Stadium scores Colts 30-percent sponsorship increase: Entertainment in 14 themed areas starts four hours before kick-off; strategy gains notice from other NFL teams

The Indianapolis Colts will score almost $18 million annually through their new stadium’s title sponsorship and deals with 14 founding sponsors, each of which has its own themed area of the stadium’s interior.

Including sponsor agreements for two massive video boards at each end of the stadium, a narrower video board circling the upper reaches of the lower bowl, and other in-stadium deals, the Colts should bring in $20 million, 30 percent more than in the RCA Dome, according to team officials.

The naming-rights deal with California-based Lucas Oil Products Inc. will bring just over $6 million annually over 20 years, while the founding-partner sponsorships-which range from five- to eight-year deals-will bring in just under $12 million annually.

More sponsorship revenue may be coming. Colts officials are working with Cummins Inc. to put the engine-maker’s name on two pedestrian ramps. Flooding at the company’s Columbus headquarters this summer slowed negotiations, but they could be rekindled in time for signage to be in place for the start of the Colts’ 2009 season.

Armed with research data compiled for the team by Denver-based The Bonham Group, Colts officials did all the deals themselves.

The Colts gave each founding partner a $150,000 to $200,000 credit for the first year of its contract and provided each with design consultants.

Sponsors aren’t just slapping their names on a corridor. Chevrolet, for instance, is promising to have a variety of its newest vehicles on hand with interactive features.

Not to be outdone, AirTran Airways is hanging a replica of one of its planes from the ceiling and is building a cross-section of a plane’s fuselage where fans can get their picture taken sitting next to a life-size, three-dimensional likeness of an active Colts player.

The theory, sports marketers say, is that the more entertaining sponsors make their areas, the more visitors they’ll receive during Colts games and other events. Attendance at non-Colts events is important to the team because it gets half of revenue from those events. The team gets all the revenue from its own games.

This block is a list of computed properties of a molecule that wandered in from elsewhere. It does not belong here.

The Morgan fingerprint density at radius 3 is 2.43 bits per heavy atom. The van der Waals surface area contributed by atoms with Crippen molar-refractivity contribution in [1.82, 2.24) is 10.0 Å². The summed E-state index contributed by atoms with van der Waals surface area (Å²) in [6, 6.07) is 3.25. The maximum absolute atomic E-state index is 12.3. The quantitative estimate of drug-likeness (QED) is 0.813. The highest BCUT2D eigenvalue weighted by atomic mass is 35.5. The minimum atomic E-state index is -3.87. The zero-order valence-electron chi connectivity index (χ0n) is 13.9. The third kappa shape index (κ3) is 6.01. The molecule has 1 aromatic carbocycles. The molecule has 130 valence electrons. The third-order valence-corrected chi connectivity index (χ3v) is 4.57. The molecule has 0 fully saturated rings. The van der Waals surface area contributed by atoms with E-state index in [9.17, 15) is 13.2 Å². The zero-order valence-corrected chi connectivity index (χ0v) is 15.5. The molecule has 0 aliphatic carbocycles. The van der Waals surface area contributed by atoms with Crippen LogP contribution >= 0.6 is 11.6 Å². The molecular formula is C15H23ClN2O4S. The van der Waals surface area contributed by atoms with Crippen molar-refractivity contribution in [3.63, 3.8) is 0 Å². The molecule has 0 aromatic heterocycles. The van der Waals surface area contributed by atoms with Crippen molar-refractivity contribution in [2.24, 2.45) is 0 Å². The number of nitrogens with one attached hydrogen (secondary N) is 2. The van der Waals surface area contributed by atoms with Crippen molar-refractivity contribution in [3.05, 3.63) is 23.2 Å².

“The trend in the NFL is toward increasing the inventory in your home venue, and the Colts did their homework on this to really maximize what they could get,” said Larry DeGaris, director of academic sports marketing programs at the University of Indianapolis.

‘Less-than-ideal time’

While the Colts won’t bring as much sponsorship cash as the New York Jets and Giants expect to reap from their new stadium, the team is getting more than either the Pittsburgh Steelers or Cincinnati Bengals. The Steelers opened their stadium in 2001, the Bengals in 2000.

“The Colts brought in a strong revenue stream at a less-than-ideal time for sponsorship sales,” said David Carter, principal of Los Angeles-based Sports Business Group. “I think that probably has a lot to do with the team’s on-field performance and the good will they’ve built up in the community.”

While the Jets and Giants each will bring in $50 million in annual stadium sponsorships, Pittsburgh is scoring $12 million to $15 million, and Cincinnati $10 million, sports marketers said.

Stadium sponsorship revenue is key because, unlike ticket revenue, it is not shared with other National Football League teams.

“The fact that they got all these deals done months before the stadium was complete is really impressive,” DeGaris said.

The Colts had to sell sponsorships early to pull off their groundbreaking idea of allowing sponsors to design their areas while the facility was being built.